Indonesians are masters of making small talk. They value exchanging personal information and talk about everything and anything. Doing business with Indonesians often results in establishing new friendships. However, there are some topics that are considered taboo and must be avoided. These topics include politics, bureaucracy, corruption, human rights, religion and gender roles.
Doing business with people from a foreign culture always takes you out of your comfort zone. Therefore whenever you feel insecure about something, whether about your agenda or key people involved, always feel free to ask. In Indonesia, ask politely with a big smile.
Do you want to learn more about Do’s & Don´ts when doing business in Indonesia? Stay updated with us and receive Indonesia related information right into your mailbox by subscribing here.
Dearin & Associates provides cross-cultural consulting services to companies operating in overseas markets, and to their counterparts from abroad. Our briefings are tailored to each participant, and we focus on private and professional etiquette, cultural differences, religious considerations, political subtleties, racial and sexual mores and the greater economic and regulatory context. Click here to find out more.
Author: Silke Irmscher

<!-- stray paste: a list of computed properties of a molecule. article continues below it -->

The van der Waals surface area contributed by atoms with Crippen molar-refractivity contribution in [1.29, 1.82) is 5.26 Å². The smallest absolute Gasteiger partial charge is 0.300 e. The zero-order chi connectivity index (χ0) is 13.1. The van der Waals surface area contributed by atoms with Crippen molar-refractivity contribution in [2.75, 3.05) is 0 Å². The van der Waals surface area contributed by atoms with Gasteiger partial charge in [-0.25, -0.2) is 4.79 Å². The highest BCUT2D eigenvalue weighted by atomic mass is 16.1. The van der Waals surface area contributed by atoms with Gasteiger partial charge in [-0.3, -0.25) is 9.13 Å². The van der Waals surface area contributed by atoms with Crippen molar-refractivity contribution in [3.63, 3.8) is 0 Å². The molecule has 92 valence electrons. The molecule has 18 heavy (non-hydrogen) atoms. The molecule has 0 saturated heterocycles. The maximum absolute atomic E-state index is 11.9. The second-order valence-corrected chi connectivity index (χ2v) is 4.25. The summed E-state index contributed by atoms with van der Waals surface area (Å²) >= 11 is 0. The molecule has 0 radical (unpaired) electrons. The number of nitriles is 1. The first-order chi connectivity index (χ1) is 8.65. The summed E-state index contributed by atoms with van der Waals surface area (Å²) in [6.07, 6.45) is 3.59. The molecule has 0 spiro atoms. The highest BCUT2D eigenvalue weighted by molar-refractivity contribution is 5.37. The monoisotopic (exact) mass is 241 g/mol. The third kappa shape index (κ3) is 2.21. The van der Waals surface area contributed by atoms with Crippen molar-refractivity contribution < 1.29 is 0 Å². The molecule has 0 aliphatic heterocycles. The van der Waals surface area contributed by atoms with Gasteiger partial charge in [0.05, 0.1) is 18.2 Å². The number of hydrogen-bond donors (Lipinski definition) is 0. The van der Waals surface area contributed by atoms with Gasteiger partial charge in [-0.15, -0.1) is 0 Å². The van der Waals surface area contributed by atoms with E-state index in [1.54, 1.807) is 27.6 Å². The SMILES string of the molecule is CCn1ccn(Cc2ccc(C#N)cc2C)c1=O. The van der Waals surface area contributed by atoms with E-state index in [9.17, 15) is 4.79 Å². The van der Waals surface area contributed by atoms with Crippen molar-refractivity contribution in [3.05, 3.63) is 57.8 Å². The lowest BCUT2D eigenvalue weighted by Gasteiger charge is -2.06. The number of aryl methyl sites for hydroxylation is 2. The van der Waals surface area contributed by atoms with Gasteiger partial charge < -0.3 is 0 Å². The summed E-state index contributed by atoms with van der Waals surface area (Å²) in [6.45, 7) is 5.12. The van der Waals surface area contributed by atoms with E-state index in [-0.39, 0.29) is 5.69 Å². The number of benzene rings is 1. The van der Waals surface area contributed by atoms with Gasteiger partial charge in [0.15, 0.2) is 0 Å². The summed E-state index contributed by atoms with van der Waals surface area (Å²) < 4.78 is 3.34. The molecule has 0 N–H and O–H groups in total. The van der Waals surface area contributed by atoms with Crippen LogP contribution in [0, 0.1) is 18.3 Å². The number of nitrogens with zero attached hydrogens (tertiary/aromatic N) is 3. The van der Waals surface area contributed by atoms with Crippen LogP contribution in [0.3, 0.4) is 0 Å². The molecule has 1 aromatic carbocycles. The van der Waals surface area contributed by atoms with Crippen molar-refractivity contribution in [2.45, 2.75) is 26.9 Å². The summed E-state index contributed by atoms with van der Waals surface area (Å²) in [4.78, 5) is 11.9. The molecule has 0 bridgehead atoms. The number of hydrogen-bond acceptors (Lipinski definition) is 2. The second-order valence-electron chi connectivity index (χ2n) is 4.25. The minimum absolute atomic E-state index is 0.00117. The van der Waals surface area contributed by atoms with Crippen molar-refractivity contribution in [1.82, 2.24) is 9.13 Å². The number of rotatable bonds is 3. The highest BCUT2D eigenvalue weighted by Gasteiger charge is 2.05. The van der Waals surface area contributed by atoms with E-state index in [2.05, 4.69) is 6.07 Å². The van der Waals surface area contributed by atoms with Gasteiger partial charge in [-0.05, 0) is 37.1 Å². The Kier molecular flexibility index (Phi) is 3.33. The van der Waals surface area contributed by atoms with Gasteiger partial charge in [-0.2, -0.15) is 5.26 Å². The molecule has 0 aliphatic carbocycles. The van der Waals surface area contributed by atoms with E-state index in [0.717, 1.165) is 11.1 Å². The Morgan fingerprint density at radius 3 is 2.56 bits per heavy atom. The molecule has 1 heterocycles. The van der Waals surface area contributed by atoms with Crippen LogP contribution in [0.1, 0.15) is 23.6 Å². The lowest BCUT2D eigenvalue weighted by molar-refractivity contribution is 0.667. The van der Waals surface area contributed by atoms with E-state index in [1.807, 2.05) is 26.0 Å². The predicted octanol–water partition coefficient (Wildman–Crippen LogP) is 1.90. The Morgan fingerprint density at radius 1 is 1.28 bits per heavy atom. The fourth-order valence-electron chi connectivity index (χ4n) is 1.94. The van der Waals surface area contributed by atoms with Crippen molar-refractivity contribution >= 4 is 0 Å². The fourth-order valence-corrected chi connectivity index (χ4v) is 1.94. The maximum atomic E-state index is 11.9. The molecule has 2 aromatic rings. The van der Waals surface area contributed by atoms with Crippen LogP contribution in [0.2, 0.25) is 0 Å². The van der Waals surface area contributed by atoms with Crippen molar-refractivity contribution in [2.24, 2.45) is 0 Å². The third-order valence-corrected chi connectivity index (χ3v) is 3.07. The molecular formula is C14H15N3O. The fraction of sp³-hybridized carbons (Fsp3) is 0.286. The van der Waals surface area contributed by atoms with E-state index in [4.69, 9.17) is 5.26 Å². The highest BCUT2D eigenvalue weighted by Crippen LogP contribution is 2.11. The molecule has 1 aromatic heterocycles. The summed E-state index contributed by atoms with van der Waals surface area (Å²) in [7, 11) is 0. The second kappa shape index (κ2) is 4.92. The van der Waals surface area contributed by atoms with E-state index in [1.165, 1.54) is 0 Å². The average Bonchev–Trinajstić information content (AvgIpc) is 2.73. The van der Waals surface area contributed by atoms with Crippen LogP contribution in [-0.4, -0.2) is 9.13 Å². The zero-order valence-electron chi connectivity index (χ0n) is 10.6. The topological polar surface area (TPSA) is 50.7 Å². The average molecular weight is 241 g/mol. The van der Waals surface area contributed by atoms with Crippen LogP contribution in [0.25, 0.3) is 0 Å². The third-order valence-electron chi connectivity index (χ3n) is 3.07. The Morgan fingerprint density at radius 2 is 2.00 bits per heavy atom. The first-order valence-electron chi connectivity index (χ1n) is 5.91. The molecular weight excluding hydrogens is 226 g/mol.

Silke Irmscher is a cross-cultural expert and communication psychologist specialising in Indonesian culture. Originally from Germany, she has lived and worked in Indonesia for more than 15 years. Silke has a diverse background, having come from an Indonesian-Germany family and lived in a Javanese village community in the suburbs of Yogyakarta, Indonesia. Cross-cultural communication is intrinsic to both her professional and everyday life. Silke is fluent in German, English and Indonesian and speaks some Javanese, Spanish and Russian – languages that she has learned along the way in Europe, South America and Asia. She researched Javanese culture, organized cultural programs for the Goethe-Institute Jakarta and worked with the development aid program of the German International Cooperation (GIZ) throughout Indonesia. In recent years she has supported international organizations and companies in Indonesia with cross-cultural training, coaching and team development to enhance communication and productivity among diverse workforces. Silke has always been fascinated by cultural exchange. Her passion is to encourage managers and experts in international business embrace cultural diversity for the benefit of both their teams and their own personal development.